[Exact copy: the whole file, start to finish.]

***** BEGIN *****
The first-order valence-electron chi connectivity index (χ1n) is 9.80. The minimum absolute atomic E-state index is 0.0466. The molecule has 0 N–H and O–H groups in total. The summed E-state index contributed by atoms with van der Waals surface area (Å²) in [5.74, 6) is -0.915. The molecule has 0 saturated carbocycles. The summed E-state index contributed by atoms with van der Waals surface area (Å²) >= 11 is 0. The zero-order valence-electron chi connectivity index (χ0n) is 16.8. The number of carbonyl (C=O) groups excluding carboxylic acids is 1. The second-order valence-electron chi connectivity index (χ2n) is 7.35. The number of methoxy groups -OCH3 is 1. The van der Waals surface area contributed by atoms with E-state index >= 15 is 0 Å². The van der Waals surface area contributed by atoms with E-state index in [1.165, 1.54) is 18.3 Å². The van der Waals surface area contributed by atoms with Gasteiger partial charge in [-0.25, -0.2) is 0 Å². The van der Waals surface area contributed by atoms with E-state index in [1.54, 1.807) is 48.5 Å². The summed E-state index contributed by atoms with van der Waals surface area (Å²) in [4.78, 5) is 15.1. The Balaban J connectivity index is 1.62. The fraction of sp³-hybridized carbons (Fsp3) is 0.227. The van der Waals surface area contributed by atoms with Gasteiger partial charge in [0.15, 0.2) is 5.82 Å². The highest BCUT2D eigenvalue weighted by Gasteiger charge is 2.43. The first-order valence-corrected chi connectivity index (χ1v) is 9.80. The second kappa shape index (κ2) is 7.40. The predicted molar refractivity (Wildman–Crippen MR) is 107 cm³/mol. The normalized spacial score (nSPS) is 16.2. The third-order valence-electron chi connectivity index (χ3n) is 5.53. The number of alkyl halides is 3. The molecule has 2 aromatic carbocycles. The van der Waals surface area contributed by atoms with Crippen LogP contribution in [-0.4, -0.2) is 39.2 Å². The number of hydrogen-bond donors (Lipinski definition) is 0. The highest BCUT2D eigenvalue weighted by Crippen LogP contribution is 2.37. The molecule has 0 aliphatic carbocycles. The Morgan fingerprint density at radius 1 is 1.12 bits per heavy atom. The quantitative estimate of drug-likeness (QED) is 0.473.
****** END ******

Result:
The first-order valence-electron chi connectivity index (χ1n) is 9.80. The minimum absolute atomic E-state index is 0.0466. The molecule has 0 N–H and O–H groups in total. The summed E-state index contributed by atoms with van der Waals surface area (Å²) in [5.74, 6) is -0.915. The molecule has 0 saturated carbocycles. The summed E-state index contributed by atoms with van der Waals surface area (Å²) >= 11 is 0. The zero-order valence-electron chi connectivity index (χ0n) is 16.8. The number of carbonyl (C=O) groups excluding carboxylic acids is 1. The second-order valence-electron chi connectivity index (χ2n) is 7.35. The number of methoxy groups -OCH3 is 1. The van der Waals surface area contributed by atoms with E-state index >= 15 is 0 Å². The van der Waals surface area contributed by atoms with E-state index in [1.165, 1.54) is 18.3 Å². The van der Waals surface area contributed by atoms with Gasteiger partial charge in [-0.25, -0.2) is 0 Å². The van der Waals surface area contributed by atoms with E-state index in [1.54, 1.807) is 48.5 Å². The summed E-state index contributed by atoms with van der Waals surface area (Å²) in [4.78, 5) is 15.1. The Balaban J connectivity index is 1.62. The fraction of sp³-hybridized carbons (Fsp3) is 0.227. The van der Waals surface area contributed by atoms with Gasteiger partial charge in [0.15, 0.2) is 5.82 Å². The highest BCUT2D eigenvalue weighted by Gasteiger charge is 2.43. The first-order valence-corrected chi connectivity index (χ1v) is 9.80. The second kappa shape index (κ2) is 7.40. The predicted molar refractivity (Wildman–Crippen MR) is 107 cm³/mol. The normalized spacial score (nSPS) is 16.2. The third-order valence-electron chi connectivity index (χ3n) is 5.53. The number of alkyl halides is 3. The molecule has 2 aromatic carbocycles. The van der Waals surface area contributed by atoms with Crippen LogP contribution in [-0.4, -0.2) is 39.2 Å². The number of hydrogen-bond donors (Lipinski definition) is 0. The highest BCUT2D eigenvalue weighted by Crippen LogP contribution is 2.37. The molecule has 0 aliphatic carbocycles. The Morgan fingerprint density at radius 1 is 1.12 bits per heavy atom. The quantitative estimate of drug-likeness (QED) is 0.473.